[Arnold] Tips for reducing noise when rendering interior scenes with indirect lighting

Indirect lighting of interior scenes can be a challenge, but there are some things you can do. In this post, we’ll give you some quick tips, but you can find more detailed information on support.solidangle.com, both for interior lighting and for troubleshooting noise.

Avoid the Skydome and use a Sky background and Quad lights

Instead of using a Skydome light, use a Sky for the background and quad lights for the light coming in through the windows. The quad lights should just barely cover the entire window.

If there’s anything visible outside the window, you may want to put a spot light on them. Just be careful not to let the spot light go into the room.

Use a distant light to simulate beams of light coming into the room

A distant_light is an easy-to-use option that perfectly matches sun light.

Spot lights don’t produce realistic sun beams since the beams look like they’re expanding, which sun beams don’t do. Moving the spot light further back, and also making sure it’s no larger than it needs to be to illuminate the window, will reduce noise and make it look more realistic.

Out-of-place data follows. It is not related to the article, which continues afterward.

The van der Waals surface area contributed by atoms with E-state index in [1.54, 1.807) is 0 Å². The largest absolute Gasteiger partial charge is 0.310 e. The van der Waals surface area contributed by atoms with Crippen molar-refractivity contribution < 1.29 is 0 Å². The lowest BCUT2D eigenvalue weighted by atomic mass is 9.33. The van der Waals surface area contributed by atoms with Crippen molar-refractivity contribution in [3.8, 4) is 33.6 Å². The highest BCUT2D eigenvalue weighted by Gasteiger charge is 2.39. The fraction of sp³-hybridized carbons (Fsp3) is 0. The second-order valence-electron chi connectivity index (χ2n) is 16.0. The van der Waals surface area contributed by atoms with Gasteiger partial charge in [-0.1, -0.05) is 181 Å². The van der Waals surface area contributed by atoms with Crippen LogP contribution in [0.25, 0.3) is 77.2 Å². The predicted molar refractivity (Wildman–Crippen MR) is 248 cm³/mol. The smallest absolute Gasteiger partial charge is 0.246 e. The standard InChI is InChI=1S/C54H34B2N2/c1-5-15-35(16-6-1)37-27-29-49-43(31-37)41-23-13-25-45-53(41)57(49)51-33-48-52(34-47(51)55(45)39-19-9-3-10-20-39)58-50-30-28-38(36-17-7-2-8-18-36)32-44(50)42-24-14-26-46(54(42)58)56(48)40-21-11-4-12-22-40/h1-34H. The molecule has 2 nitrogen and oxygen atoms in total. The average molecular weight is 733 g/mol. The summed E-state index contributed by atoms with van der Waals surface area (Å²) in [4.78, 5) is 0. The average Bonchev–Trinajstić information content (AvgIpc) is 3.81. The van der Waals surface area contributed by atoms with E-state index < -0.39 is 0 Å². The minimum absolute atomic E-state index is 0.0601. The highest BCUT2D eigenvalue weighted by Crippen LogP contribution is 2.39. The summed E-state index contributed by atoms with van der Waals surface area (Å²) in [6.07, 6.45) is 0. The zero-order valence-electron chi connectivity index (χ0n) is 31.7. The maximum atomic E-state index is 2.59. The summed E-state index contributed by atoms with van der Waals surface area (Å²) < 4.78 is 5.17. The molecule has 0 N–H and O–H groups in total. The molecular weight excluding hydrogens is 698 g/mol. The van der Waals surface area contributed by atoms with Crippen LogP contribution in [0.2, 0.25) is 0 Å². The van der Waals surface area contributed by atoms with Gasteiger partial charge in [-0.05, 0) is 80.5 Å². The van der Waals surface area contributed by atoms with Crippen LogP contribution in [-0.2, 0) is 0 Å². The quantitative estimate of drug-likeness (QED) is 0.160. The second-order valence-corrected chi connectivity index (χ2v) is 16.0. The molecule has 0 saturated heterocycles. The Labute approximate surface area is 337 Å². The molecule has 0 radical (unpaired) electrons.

Don’t put lights too close to the windows

If a light is too close to the window, that means the light hitting the window area is significantly more concentrated and so much brighter than the light hitting the far side of the room and so this produces more noticeable noise.

Make sure your materials are physically based

For example, don’t shade the room Standard shaders with a Diffuse weight of 1, and Diffuse color full white (1 1 1). I don’t think there’s any material known to man that is this reflective. Lowering the Diffuse weight to 0.7 will roughly match white paint and it will also get rid of noise. If it’s too dark, then try increasing the intensity of the lights, increase the number of diffuse bounces, or increase the camera’s exposure.

For a richer look, avoid fake lights inside the room

Consider getting rid of any fake lights you may have inside the room, and instead increase the number of diffuse and glossy bounces in order to get an even more realistic look, not to mention make the lighting easier. Doing that does increase render times, unfortunately, but does give a richer look.

hat tip: Thiago

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